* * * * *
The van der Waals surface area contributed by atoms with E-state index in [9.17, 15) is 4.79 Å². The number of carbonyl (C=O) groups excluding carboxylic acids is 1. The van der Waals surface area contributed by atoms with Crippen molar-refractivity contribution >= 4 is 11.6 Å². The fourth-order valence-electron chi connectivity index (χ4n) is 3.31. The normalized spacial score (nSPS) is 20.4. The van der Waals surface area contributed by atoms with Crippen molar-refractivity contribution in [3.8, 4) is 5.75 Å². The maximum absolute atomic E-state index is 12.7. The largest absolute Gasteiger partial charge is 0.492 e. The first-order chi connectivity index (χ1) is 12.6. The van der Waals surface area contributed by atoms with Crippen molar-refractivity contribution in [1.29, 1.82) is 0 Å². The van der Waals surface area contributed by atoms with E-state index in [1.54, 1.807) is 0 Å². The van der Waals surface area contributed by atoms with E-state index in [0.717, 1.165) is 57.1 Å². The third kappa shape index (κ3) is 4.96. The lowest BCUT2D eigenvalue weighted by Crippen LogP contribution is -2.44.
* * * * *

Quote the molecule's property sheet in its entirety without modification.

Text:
The van der Waals surface area contributed by atoms with E-state index in [9.17, 15) is 4.79 Å². The number of carbonyl (C=O) groups excluding carboxylic acids is 1. The van der Waals surface area contributed by atoms with Crippen molar-refractivity contribution >= 4 is 11.6 Å². The fourth-order valence-electron chi connectivity index (χ4n) is 3.31. The normalized spacial score (nSPS) is 20.4. The van der Waals surface area contributed by atoms with Crippen molar-refractivity contribution in [3.8, 4) is 5.75 Å². The maximum absolute atomic E-state index is 12.7. The largest absolute Gasteiger partial charge is 0.492 e. The first-order chi connectivity index (χ1) is 12.6. The van der Waals surface area contributed by atoms with Crippen molar-refractivity contribution in [1.29, 1.82) is 0 Å². The van der Waals surface area contributed by atoms with E-state index in [1.54, 1.807) is 0 Å². The van der Waals surface area contributed by atoms with E-state index in [0.717, 1.165) is 57.1 Å². The third kappa shape index (κ3) is 4.96. The lowest BCUT2D eigenvalue weighted by Crippen LogP contribution is -2.44.